These needs were recognised on the Premier’s website, for example, where it was revealed that southeast Queensland has only 19 per cent national park and public green space compared to Sydney’s 49 per cent. Despite the significant risks, Unimin/Sibelco took a commercial gamble that it would be able to obtain renewals of these expired leases.
It appears its gamble has paid off, but it took an extraordinary step by the government to achieve it. Instead of diligently applying the current law, resulting in this foreign company bearing the consequences of the commercial risks it took, the government passed special legislation for Sibelco to extend mining at its Enterprise mine for another nine years and also renewed two other key leases at another mine to facilitate mining until 2025.
This will clearly result in considerable destruction and the consequential devaluing of the future National Park, much of which is also listed federally as ‘national estate’ and/or protected under the RAMSAR convention – an international treaty for the protection of outstanding wetlands – to which Australia is a party.
In conclusion, the North Stradbroke example doesn’t support the authors’ arguments, it weakens them. The real significance of Queensland’s special legislation in favour of Sibelco is the trashing of the rule of law. Renewing expired leases in one place by a special Act without judicial review, rather than applying the law of the land involves clear breaches of two fundamental tenets of the rule of law, as described by Sir Ninian Stephen: “The first of the four principles is that government should be under law, that the law should apply to and be observed by government and its agencies, those given power in the community, just as it applies to the ordinary citizen; the fourth is that the law of the land, which rules us, should be certain, general and equal in its operation.”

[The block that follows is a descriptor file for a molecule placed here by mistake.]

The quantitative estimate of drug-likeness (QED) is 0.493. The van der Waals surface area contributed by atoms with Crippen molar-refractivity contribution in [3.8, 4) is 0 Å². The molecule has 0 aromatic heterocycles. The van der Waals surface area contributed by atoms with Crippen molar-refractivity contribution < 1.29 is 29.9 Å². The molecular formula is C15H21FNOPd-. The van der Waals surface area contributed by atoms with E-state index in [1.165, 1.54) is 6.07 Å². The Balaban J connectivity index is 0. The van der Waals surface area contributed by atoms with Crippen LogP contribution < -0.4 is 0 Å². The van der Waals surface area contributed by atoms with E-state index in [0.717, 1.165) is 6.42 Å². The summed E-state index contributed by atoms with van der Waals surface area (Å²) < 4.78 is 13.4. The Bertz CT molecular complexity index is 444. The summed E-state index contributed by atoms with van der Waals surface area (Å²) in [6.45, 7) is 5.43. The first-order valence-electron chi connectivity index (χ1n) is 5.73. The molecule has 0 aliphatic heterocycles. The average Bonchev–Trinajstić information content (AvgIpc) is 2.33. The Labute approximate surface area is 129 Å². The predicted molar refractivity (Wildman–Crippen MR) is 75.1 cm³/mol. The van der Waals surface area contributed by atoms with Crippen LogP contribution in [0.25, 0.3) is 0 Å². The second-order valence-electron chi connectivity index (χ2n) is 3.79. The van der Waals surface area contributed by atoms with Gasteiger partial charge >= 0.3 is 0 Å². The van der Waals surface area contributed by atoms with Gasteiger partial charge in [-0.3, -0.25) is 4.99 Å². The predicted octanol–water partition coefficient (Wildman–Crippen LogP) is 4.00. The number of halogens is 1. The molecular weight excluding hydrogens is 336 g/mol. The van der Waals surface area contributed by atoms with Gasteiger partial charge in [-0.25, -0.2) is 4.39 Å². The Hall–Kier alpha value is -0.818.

Richard Carew is a partner with Brisbane based law firm Carew Lawyers. He acted for a number of environment groups and others who last year, in the Queensland Court of Appeal, successfully prevented a mining related expansion of Sibelco’s interests on North Stradbroke Island. Mr Carew also acted for a respondent in the Federal Court native title claim over the island, which concluded with a consent determination in favour of the claimants in July this year.